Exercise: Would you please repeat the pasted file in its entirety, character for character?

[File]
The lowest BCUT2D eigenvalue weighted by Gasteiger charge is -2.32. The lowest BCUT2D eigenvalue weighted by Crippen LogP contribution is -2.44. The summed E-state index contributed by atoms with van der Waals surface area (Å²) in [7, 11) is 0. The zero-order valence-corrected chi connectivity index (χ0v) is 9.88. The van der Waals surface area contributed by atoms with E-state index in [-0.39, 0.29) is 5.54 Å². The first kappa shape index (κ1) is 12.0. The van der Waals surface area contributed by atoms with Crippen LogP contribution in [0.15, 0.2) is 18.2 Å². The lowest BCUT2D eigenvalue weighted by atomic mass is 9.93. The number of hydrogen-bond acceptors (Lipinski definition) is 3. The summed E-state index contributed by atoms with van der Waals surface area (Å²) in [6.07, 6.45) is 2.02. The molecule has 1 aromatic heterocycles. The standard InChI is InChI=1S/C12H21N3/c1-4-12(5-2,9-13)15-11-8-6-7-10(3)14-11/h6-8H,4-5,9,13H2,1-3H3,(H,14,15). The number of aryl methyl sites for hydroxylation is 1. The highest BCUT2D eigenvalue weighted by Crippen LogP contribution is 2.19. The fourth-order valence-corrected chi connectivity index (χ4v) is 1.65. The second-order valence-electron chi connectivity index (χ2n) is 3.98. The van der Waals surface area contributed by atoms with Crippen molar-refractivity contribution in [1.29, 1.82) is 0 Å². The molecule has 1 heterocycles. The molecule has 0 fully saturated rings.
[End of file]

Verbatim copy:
The lowest BCUT2D eigenvalue weighted by Gasteiger charge is -2.32. The lowest BCUT2D eigenvalue weighted by Crippen LogP contribution is -2.44. The summed E-state index contributed by atoms with van der Waals surface area (Å²) in [7, 11) is 0. The zero-order valence-corrected chi connectivity index (χ0v) is 9.88. The van der Waals surface area contributed by atoms with E-state index in [-0.39, 0.29) is 5.54 Å². The first kappa shape index (κ1) is 12.0. The van der Waals surface area contributed by atoms with Crippen LogP contribution in [0.15, 0.2) is 18.2 Å². The lowest BCUT2D eigenvalue weighted by atomic mass is 9.93. The number of hydrogen-bond acceptors (Lipinski definition) is 3. The summed E-state index contributed by atoms with van der Waals surface area (Å²) in [6.07, 6.45) is 2.02. The molecule has 1 aromatic heterocycles. The standard InChI is InChI=1S/C12H21N3/c1-4-12(5-2,9-13)15-11-8-6-7-10(3)14-11/h6-8H,4-5,9,13H2,1-3H3,(H,14,15). The number of aryl methyl sites for hydroxylation is 1. The highest BCUT2D eigenvalue weighted by Crippen LogP contribution is 2.19. The fourth-order valence-corrected chi connectivity index (χ4v) is 1.65. The second-order valence-electron chi connectivity index (χ2n) is 3.98. The van der Waals surface area contributed by atoms with Crippen molar-refractivity contribution in [1.29, 1.82) is 0 Å². The molecule has 1 heterocycles. The molecule has 0 fully saturated rings.